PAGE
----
Light, Optics, and More High-Yield Physics

Session 155

Today, we tackle a high-yield topic in physics, specifically about light and optics. We’re covering the electromagnetic spectrum, refraction, and understanding wavelength and frequency as it relates to light.

We’re joined once again by Clara from Next Step Test Prep. Also, make sure to check out all our other podcasts on Meded Media and get as much resources you need as walk along this premed path.

Listen to this podcast episode with the player above, or keep reading for the highlights and takeaway points.

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High-Yield Topic in Physics: Light and Optics

[04:45] Question 7

Yellow light has a wavelength of 570 nm. Which of the following has a higher frequency than yellow li ght?

(A) Orange light

(B) Infrared light

(C) X-rays

(D) Radio waves

Clara’s insights:

The whole electromagnetic spectrum comes up on the MCAT all the time. All you really need to know for this is the order. For instance, where is the orange light compared to the infrared or x-rays?

You don’t need to memorize any concrete numbers around it except for visible light that falls between 400 and 700 nm. And this is literally the only number you need to memorize. Everything else is relative positioning.

'Higher frequency means shorter wavelength.'Click To Tweet

The correct answer here is C. Note that the MCAT is not trying to trick you. It’s just rewarding careful reading. So make sure you read every word and understand it.

One trick Clara has found to be fool-proof when it comes to the electromagnetic spectrum is to remember that higher frequency corresponds to higher energy. It’s easier to figure out which types of light are higher energy. A lot of times, higher frequency or higher energy light are more damaging.

For instance, the very high-frequency end of the electromagnetic spectrum is the gamma radiation, which is super damaging. It can cause all of the problems to the DNA and to human physiology in general.

X-rays are relatively up there as well. If not administered carefully, x-rays can be very harmful to the DNA. Ultraviolet rays damage the cells too. These are all on the higher frequency end of the spectrum.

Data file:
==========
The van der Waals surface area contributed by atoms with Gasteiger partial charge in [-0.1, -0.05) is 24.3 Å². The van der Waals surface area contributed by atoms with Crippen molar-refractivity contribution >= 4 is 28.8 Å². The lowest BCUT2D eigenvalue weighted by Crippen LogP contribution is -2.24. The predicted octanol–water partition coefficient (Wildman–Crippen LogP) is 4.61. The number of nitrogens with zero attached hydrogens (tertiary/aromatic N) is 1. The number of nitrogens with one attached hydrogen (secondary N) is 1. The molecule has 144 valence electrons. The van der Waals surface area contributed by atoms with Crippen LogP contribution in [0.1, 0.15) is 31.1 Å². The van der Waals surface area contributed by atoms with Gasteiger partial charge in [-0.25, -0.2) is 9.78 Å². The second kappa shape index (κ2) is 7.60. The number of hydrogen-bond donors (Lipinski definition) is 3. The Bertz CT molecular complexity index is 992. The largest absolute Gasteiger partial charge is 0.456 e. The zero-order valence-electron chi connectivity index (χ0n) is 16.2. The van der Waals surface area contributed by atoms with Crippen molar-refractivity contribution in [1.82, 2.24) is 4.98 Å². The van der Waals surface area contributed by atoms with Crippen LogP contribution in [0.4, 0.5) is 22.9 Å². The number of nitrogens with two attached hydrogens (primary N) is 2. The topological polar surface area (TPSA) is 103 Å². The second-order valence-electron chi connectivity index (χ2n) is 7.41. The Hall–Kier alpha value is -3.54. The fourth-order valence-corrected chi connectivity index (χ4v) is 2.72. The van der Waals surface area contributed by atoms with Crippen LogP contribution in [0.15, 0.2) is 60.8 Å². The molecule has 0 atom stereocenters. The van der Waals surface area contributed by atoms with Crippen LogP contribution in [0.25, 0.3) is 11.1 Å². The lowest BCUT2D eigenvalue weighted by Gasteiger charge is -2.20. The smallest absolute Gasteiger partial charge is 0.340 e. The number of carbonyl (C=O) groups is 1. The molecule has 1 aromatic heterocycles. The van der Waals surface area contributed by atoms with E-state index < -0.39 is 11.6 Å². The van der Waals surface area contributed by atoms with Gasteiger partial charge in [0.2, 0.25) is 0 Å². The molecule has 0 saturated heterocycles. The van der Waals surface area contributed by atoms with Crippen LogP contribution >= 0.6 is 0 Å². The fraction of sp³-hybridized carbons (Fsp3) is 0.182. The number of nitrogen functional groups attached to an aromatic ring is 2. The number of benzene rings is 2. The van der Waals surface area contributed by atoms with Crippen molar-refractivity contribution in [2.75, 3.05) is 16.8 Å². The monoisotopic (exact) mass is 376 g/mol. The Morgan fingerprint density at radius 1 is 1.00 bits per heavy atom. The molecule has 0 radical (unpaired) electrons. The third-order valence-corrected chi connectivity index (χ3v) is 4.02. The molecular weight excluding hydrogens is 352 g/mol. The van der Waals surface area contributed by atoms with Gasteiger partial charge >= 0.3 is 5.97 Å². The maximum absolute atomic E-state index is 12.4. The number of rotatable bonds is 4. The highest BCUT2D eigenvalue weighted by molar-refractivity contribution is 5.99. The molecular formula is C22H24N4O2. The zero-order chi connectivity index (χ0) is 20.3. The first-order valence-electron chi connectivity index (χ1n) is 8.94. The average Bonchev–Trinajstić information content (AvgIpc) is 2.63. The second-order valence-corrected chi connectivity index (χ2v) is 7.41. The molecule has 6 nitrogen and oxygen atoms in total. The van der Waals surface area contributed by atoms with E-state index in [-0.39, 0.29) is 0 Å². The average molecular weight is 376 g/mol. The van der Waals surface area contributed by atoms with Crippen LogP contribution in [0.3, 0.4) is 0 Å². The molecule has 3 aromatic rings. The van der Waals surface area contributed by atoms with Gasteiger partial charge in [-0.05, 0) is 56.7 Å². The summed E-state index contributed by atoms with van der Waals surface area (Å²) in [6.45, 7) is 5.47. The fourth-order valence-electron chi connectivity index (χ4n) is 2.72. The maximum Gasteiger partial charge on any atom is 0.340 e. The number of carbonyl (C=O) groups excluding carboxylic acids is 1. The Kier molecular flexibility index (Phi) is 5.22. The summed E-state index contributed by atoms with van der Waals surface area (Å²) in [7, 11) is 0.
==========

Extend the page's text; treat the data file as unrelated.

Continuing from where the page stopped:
[Related episode: Physics Series 3: Light Waves and the MCAT]

[11:22] Question 11

Which changes are experienced by visible light as it moves from Medium 1 (n-1.16) to Medium 2 (n=1.68)?

(A) Wavelength remains constant while frequency decreases.

(B) Wavelength decreases while frequency remains constant.

(C) Wavelength decreases while frequency increases.

(D) Wavelength increases while frequency decreases.

Clara’s insights:

The correct answer here is B. Frequency remains constant. The identity of a type of radiation is not going to change just because it moves into a different medium.

This is just something you have to memorize. One easy way to remember that something has to remain constant is to think about the velocity of a wave = wavelength x frequency. 

When you move into a different medium, the velocity of the wave changes. In this case, it moves into a medium with a higher index of refraction so it’s going to slow down.

And if velocity slows down, something else will have to decrease. But the other thing can’t correspondingly increase. Beyond that, just remember that frequency is not going to ever change.

[14:50] Question 14

Of the situations below, which is LEAST likely to lead to total internal reflection?

(A) Visible light moves from diamond (n=2.4) to air (n=1.0) at an angle of incidence of 81°.

(B) Visible light travels from diamond (n=2.4} to air (n=1.0) at an angle of incidence of 46°.

(C) Visible light travels from water (n=1.34) to air (n=1.0} at an angle of incidence of 81°.

(D) Visible light travels from water (n=1.34) to air (n=1.0} at an angle of incidence of 46°.

Clara’s insights:

The correct answer here is D. Even though it’s easier to picture in our heads, it’s tricky to picture out real-life optics.

In real life, we actually have light rays coming from all different directions and angles. Hence, we need to know more about total internal reflection to make sure we get this one right. 

Total internal reflection is where a light ray goes through a medium, hits an interface between that medium and another medium, and it doesn’t leave. So it’s stuck in the original medium.

This happens when there’s a big difference between the index of refraction of the first medium and the second one. The bigger the difference, the more the light is going to bend when it hits that border. And if it bends enough, it can actually bend all the way back to the medium itself.

So for A and B, there is a really big difference so that is likely to undergo total internal reflection. So both A and B can be eliminated.

In optics, when there is a large angle of incidence, it’s almost parallel to the border between the diamond and the air or the water and the air. It only needs to bend a little bit when it hits that surface to actually be pointed back in towards the diamond or towards the water.

Whereas the 46° has a smaller angle of incidence so it’s coming in about halfway between the normal and the border. So it will essentially have to bend all the way around to bend back into the medium.

In short, total internal reflection is much more likely when you have a large angle of incidence. And since we’re asked with a LEAST question, we pick the one with the smaller angle.

[23:05] Next Step Test Prep

If you’re looking to prepare for the MCAT, don’t forget to check out Next Step Test Prep. Ask premed students anywhere and the majority of them will tell you that Next Step as the second-best MCAT full-length exams (first best is the AAMC material of course!). Get up to 10 full-length exams and use the promo code MCATPOD to save 10%.

Links:

Next Step Test Prep (promo code: MCATPOD and save 10%)

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